1. ## trig integration

After I complete $\int \frac{\sqrt{x^2-9}}{x}\,dx$ by sec substitution I get

$3\sec^{-1}\left(\frac{x}{3}\right)-\sqrt{x^2-3}+C$.

But this doesn't match the calculator's answer:

$3\tan^{-1}\left(\frac{\sqrt{x^2-9}}{3}\right) - \sqrt{x^2-3}+C$

After differentiating the result my answer is different as well... I thought the answers we got would be equivalent though...

Then the second question is $f(x) = 3$. Find the equation.

2. Originally Posted by DivideBy0
After I complete $\int \frac{\sqrt{x^2-9}}{3}\,dx$ by sec substitution I get

$3\sec^{-1}\left(\frac{x}{3}\right)-\sqrt{x^2-3}+C$.

But this doesn't match the calculator's answer:

$3\tan^{-1}\left(\frac{\sqrt{x^2-9}}{3}\right) - \sqrt{x^2-3}+C$

After differentiating the result my answer is different as well... I thought the answers we got would be equivalent though...

Then the second question is $f(x) = 3$. Find the equation.
I guess the right integral is: $\int \frac{\sqrt{x^2-9}}{x}\,dx$

3. Woops, sorry, you're right that's what I meant

4. Hello, DivideBy0!

After I complete $\int \frac{\sqrt{x^2-9}}{x}\,dx$ by sec substitution I get: . $3\sec^{-1}\! \left(\frac{x}{3}\right)-\sqrt{x^2-3}+C$.

But this doesn't match the calculator's answer: / $3\tan^{-1}\!\left(\frac{\sqrt{x^2-9}}{3}\right) - \sqrt{x^2-3}+C$

Let $\theta \:=\:\sec^{-1}\!\left(\frac{x}{3}\right)$
Then we have: . $\sec\theta \:=\:\frac{x}{3} \:=\:\frac{hyp}{adj}$

$\theta$ is in a right triangle with: $adj = 3,\;hyp = x$

. . Using Pythagorus: . $opp = \sqrt{x^2-9}$

So: . $\tan\theta \:=\:\frac{\sqrt{x^2-9}}{3}$
Hence:. . $\theta \:=\:\tan^{-1}\!\left(\frac{\sqrt{x^2-9}}{3}\right)$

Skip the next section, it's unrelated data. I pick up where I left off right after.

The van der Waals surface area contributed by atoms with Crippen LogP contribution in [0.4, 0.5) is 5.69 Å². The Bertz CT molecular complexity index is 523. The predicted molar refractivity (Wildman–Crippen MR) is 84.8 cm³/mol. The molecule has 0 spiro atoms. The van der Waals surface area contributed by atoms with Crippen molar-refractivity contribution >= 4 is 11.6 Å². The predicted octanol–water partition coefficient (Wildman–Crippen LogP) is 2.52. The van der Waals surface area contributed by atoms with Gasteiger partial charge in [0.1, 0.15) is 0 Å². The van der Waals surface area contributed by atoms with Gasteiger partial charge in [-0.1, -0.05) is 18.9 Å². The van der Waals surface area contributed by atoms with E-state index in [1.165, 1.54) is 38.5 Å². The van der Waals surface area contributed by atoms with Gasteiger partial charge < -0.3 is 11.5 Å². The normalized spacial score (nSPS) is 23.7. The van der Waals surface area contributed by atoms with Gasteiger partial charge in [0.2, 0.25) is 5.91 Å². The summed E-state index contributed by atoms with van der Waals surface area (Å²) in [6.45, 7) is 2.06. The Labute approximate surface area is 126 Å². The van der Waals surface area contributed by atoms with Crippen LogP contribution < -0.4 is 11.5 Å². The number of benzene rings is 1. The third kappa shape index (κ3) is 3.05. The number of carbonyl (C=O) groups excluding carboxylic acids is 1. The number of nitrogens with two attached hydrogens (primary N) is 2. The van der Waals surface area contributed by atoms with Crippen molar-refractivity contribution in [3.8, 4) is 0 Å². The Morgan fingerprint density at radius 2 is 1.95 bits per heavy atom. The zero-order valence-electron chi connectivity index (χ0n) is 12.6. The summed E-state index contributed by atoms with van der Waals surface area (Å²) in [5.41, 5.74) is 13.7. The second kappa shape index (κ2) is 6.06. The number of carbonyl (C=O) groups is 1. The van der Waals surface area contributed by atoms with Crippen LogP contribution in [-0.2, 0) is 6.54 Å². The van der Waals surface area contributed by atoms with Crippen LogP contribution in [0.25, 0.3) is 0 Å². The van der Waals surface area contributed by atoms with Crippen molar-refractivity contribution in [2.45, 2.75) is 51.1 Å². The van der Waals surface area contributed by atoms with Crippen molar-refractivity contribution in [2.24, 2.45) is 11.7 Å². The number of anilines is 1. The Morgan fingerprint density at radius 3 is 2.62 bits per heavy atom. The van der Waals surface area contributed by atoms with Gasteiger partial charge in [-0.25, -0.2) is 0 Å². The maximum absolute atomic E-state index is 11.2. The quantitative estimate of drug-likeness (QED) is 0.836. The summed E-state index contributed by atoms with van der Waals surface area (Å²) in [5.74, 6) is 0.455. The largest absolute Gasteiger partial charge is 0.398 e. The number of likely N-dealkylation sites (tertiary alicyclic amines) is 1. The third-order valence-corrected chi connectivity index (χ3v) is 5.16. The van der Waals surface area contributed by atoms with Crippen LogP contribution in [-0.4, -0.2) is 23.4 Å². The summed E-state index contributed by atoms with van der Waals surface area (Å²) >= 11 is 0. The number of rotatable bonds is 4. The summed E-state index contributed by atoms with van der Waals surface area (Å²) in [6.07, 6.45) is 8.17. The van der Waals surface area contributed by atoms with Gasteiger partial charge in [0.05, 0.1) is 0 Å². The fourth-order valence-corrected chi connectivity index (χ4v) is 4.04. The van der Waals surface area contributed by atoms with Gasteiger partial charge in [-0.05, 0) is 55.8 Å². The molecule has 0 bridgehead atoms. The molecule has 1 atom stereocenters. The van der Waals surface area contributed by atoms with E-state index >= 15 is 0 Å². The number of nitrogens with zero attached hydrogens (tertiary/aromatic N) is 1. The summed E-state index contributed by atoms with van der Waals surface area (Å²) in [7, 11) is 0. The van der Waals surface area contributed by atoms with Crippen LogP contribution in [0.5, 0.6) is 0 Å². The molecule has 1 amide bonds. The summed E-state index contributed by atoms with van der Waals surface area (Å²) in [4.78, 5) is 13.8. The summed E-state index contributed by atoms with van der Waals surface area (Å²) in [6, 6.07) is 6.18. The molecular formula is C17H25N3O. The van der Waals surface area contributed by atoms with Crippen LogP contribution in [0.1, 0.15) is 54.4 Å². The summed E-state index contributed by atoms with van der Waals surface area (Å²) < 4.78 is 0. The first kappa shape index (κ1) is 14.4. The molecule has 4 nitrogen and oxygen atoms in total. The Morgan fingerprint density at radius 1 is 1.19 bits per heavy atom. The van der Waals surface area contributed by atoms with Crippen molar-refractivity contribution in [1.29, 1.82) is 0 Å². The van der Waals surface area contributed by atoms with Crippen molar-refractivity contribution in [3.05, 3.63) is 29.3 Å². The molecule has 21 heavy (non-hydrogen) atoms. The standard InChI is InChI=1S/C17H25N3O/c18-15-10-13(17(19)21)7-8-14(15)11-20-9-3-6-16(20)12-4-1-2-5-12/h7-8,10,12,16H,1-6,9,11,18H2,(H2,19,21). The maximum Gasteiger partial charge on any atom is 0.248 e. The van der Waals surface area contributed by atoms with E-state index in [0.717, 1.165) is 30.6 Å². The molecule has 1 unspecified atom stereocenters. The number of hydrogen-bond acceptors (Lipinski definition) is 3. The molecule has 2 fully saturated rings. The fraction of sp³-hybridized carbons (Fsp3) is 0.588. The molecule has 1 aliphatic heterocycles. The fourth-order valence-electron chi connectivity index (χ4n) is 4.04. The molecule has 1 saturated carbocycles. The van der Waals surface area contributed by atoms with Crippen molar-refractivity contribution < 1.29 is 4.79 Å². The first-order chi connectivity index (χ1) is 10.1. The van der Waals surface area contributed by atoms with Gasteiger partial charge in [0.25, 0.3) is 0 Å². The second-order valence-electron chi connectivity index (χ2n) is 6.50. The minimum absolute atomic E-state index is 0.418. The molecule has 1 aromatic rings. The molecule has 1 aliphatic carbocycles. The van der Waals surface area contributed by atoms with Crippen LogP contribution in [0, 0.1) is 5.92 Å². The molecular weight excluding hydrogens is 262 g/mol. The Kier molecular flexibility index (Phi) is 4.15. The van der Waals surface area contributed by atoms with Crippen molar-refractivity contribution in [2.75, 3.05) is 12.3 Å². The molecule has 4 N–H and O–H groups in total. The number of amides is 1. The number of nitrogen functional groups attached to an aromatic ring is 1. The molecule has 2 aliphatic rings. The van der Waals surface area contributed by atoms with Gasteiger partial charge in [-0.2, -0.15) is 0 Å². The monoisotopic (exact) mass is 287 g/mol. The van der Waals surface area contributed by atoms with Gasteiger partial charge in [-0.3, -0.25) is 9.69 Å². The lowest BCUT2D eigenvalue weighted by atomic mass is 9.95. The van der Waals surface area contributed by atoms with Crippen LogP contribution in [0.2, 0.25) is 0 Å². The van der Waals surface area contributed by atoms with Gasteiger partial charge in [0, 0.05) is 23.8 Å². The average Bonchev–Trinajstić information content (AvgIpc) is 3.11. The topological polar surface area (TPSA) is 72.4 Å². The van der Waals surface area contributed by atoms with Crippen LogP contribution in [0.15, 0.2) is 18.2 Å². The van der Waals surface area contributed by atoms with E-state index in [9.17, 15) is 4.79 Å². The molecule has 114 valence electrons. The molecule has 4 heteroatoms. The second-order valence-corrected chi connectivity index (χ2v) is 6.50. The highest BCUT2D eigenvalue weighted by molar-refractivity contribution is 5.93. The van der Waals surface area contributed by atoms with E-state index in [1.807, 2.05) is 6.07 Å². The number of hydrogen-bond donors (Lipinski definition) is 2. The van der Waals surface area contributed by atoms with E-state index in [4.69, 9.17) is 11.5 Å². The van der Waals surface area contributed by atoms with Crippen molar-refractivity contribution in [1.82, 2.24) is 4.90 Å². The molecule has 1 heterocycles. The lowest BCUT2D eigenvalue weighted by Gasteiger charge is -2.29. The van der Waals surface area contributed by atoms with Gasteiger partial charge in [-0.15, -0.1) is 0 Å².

See? . . . . . $\sec^{-1}\!\left(\frac{x}{3}\right) \;=\;\tan^{-1}\left(\frac{\sqrt{x^2-9}}{3}\right)$

5. Originally Posted by DivideBy0
After I complete $\int \frac{\sqrt{x^2-9}}{x}\,dx$ by sec substitution I get

$3\sec^{-1}\left(\frac{x}{3}\right)-\sqrt{x^2-3}+C$.

But this doesn't match the calculator's answer:

$3\tan^{-1}\left(\frac{\sqrt{x^2-9}}{3}\right) - \sqrt{x^2-3}+C$

After differentiating the result my answer is different as well... I thought the answers we got would be equivalent though...

Then the second question is $f(x) = 3$. Find the equation.
the answar is
$-3\sec^{-1}\left(\frac{x}{3}\right)+\sqrt{x^2-9}+C$.
or

$-3\cos^{-1}\left(\frac{3}{x}\right)+\sqrt{x^2-9}+C$.

6. Thanks Soroban for clearing it up a bit more... but when I differentiated on the calculator I still got

$\frac{d}{\,dx}\left(3\sec^{-1}(\frac{x}{3})-\sqrt{x^2-3}\right)=\frac{9|\frac{1}{x}|}{\sqrt{x^2-9}}-\frac{x}{\sqrt{x^2-3}}$

But the original expression obviously has no absolute value signs.

7. Originally Posted by DivideBy0
$\int \frac{\sqrt{x^2-9}}{x}\,dx$
You don't even need trig. sub. - this only requires a simple substitution.

Step #1: The make-up.

$\int {\frac{{\sqrt {x^2 - 9} }}
{x}\,dx} = \int {\frac{{\sqrt {x^2 - 9} \cdot x}}
{{x^2 }}\,dx} .$

Step #2: The substitution.

$u^2 = x^2 - 9 \implies u\,du = x\,dx,$

$\int {\frac{{\sqrt {x^2 - 9} }}
{x}\,dx} = \int {\frac{{u^2 }}
{{u^2 + 9}}\,du} .$

Step #3: Simple trick & mission almost-accomplished.

$\int {\frac{{u^2 }}
{{u^2 + 9}}\,du} = \int {du} - 9\int {\frac{1}
{{u^2 + 9}}\,du} = u - 3\arctan \frac{u}
{3}+k.$

Step #4: Back substitute.

$\int {\frac{{\sqrt {x^2 - 9} }}
{x}\,dx} = \sqrt {x^2 - 9} - 3\arctan \frac{{\sqrt {x^2 - 9} }}
{3} + k.$